A picture frame is, or should be, more than an adjunct to a work of art. If properly made, it is itself a work of art.

– Bill Barol, “The Carrig-Rohane Frame,” 1989

William McGregor Paxton’s Woman with Red Hair is an exemplar late work by the Boston School artist. Well-known for his attention to detail—especially capturing the effects of light—Paxton’s portraits often depict elegant women in minimally decorated rooms. However, unlike his earlier and larger body of work, the sitter here is removed from an interior setting and set against a rich, nearly impasto teal background. Our focus as viewers is placed solely on the woman, her features, and Paxton’s mastery of light and color.

Yet, there is one more element of the work that is impossible to ignore: its frame. Meticulously carved and gilded, it is a piece of art in its own right. All too often frames are overlooked for what they surround, but this Carrig-Rohane frame, designed and fabricated by Herman Dudley Murphy in 1911, holds its own and complements the Paxton painting.

Prior to his career as a framemaker, Murphy studied at the Boston Museum School and worked as an illustrator. Like many young artists he moved to Paris, and for five years (1891–1896) studied with artist James Abbott McNeill Whistler. Whistler believed, quite radically for the time, that a frame and a painting should be in harmony, and as a result manufactured his own frames. Murphy’s relationship with Whistler proved formative and, upon his return to the United States in 1897, Murphy taught himself how to carve and gild. Discouraged by the poor quality of American frames, he eventually opened his own business in 1903—Carrig-Rohane—in the basement of his Winchester, Massachusetts home.[1]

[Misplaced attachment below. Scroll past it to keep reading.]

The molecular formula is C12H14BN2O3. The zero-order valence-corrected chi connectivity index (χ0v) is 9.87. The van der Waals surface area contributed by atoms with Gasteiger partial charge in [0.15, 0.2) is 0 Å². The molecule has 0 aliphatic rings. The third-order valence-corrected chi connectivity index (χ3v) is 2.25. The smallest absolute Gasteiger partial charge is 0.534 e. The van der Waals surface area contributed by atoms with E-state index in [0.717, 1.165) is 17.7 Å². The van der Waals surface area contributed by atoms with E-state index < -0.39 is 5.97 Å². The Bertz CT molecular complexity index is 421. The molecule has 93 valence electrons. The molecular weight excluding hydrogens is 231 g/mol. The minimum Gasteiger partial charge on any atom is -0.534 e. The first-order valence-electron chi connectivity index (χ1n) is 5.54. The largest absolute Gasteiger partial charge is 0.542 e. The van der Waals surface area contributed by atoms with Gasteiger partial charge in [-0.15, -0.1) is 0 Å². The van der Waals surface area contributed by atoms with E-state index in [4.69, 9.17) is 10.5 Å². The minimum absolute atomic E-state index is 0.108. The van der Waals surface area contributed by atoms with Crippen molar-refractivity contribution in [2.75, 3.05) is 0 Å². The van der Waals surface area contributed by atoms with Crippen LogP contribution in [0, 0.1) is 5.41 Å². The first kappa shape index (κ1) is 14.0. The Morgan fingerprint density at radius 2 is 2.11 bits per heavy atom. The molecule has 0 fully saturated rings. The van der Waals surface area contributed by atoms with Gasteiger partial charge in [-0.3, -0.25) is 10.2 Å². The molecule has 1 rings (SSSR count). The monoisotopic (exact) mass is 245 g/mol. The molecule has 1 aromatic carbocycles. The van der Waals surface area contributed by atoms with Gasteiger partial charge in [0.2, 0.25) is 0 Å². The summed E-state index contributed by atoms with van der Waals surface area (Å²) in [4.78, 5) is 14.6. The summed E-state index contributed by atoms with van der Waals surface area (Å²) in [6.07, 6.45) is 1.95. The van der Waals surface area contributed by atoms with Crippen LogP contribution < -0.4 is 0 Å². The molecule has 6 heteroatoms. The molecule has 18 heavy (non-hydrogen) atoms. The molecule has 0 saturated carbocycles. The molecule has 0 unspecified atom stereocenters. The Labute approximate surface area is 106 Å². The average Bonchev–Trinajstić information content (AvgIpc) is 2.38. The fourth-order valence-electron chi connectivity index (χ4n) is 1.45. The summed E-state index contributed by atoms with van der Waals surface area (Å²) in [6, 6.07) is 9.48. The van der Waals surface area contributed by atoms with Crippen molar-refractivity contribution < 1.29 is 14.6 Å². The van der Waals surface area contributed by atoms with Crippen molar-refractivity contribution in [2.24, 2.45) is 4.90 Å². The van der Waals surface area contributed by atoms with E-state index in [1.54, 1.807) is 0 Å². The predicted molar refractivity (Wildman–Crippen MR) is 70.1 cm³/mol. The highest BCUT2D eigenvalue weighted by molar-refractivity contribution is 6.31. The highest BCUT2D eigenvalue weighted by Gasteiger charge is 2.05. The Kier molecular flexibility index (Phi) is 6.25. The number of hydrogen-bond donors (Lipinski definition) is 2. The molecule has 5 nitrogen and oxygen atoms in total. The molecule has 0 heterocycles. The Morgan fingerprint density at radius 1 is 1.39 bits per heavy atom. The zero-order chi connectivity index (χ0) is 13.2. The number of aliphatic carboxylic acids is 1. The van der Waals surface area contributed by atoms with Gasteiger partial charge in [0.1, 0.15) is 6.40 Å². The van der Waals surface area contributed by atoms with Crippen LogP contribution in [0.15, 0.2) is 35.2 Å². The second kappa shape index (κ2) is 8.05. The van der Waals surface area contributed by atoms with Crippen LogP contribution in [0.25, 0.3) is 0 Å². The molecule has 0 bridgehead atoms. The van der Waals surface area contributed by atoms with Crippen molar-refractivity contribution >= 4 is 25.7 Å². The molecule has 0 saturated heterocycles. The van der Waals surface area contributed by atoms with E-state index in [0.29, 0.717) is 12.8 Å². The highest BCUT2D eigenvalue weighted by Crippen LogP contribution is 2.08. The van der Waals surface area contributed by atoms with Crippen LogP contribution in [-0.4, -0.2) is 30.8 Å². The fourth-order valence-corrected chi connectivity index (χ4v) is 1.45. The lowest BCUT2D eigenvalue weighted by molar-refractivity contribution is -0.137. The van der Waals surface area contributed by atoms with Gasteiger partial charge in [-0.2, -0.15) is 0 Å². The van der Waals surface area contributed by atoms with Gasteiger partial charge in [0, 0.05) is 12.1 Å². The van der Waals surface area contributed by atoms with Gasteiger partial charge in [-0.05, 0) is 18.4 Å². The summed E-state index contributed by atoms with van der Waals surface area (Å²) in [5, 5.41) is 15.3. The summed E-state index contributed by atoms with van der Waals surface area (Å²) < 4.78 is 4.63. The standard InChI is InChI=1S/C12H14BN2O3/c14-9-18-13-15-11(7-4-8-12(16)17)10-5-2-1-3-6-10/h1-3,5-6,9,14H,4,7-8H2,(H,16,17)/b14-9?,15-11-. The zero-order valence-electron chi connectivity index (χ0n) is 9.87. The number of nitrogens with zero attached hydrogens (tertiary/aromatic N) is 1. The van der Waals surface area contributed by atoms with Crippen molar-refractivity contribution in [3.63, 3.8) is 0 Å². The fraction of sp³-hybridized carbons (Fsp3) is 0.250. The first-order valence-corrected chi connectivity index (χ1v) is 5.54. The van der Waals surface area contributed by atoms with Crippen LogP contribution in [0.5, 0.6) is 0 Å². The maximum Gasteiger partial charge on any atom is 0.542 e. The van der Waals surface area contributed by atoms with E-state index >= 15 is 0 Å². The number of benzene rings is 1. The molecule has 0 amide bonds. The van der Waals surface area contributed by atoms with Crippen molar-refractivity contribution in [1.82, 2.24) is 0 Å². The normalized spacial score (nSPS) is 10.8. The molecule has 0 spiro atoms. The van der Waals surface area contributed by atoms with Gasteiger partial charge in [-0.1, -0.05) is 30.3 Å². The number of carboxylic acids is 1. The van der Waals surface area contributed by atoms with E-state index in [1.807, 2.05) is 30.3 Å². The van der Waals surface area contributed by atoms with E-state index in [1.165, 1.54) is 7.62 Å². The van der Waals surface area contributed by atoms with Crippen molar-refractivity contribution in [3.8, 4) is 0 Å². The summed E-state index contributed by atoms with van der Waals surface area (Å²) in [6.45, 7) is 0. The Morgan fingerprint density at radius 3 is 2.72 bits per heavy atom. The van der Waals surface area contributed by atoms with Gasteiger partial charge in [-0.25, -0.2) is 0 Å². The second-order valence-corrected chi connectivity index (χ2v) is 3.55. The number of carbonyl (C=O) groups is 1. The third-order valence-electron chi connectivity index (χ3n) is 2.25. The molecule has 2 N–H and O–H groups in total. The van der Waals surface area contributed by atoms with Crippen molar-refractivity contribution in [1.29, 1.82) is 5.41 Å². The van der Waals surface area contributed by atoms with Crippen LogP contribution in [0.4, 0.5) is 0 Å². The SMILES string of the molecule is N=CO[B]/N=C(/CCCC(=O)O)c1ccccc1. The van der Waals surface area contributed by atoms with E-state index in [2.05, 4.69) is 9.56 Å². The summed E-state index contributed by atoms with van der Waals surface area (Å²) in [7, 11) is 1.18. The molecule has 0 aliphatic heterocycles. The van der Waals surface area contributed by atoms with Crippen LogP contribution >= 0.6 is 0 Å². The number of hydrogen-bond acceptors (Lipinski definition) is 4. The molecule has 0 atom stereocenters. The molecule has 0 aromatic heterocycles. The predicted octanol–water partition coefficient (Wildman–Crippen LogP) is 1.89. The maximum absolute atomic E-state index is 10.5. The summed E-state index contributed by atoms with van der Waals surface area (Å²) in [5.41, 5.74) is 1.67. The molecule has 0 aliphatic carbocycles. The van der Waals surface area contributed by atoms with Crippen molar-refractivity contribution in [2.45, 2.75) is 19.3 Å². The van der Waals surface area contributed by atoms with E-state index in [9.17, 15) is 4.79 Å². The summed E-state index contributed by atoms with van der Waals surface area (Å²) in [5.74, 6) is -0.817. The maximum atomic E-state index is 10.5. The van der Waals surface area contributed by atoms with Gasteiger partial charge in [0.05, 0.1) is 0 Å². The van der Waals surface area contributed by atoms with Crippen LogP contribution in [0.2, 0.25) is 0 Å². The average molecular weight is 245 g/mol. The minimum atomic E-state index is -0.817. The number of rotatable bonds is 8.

As evidenced by Whistler, a new appreciation and consideration of the frame as integral to the display of painting emerged in the late-19th and early-20th centuries, part of a larger artistic and aesthetic shift toward the handmade that defined the Arts and Crafts movement. The importance of the frame during this period is encapsulated in the writing of art critic Percy Fitzgerald, who in 1886 described the gold frame as that which “seems to enrich everything it touches.” He also penned that the frame “suggests the notion of an abstract boundary or zone between the vulgar surrounding world and the sort of spiritual life of Art.”[2] Both the Carrig-Rohane frame and Paxton painting are currently on view in the American Galleries, so I encourage you to see—and judge—for yourself.

Elisabeth Smith, Collections Coordinator

[1] “Continuing the Tradition: Grundmann Studios,” in The Boston School Tradition: Truth, Beauty and Timeless Craft (Boston: Vose Galleries, 2015), 53.
[2] Percy Fitzgerald, The Art Journal (London: J.S. Virtue & Co., 1886), 40.

Image: A Woman with Red Hair, 1922, William McGregor Paxton, oil on canvas, 30 x 25 in., Gift of the Estate of Bruce Leven, 2018.5.1.

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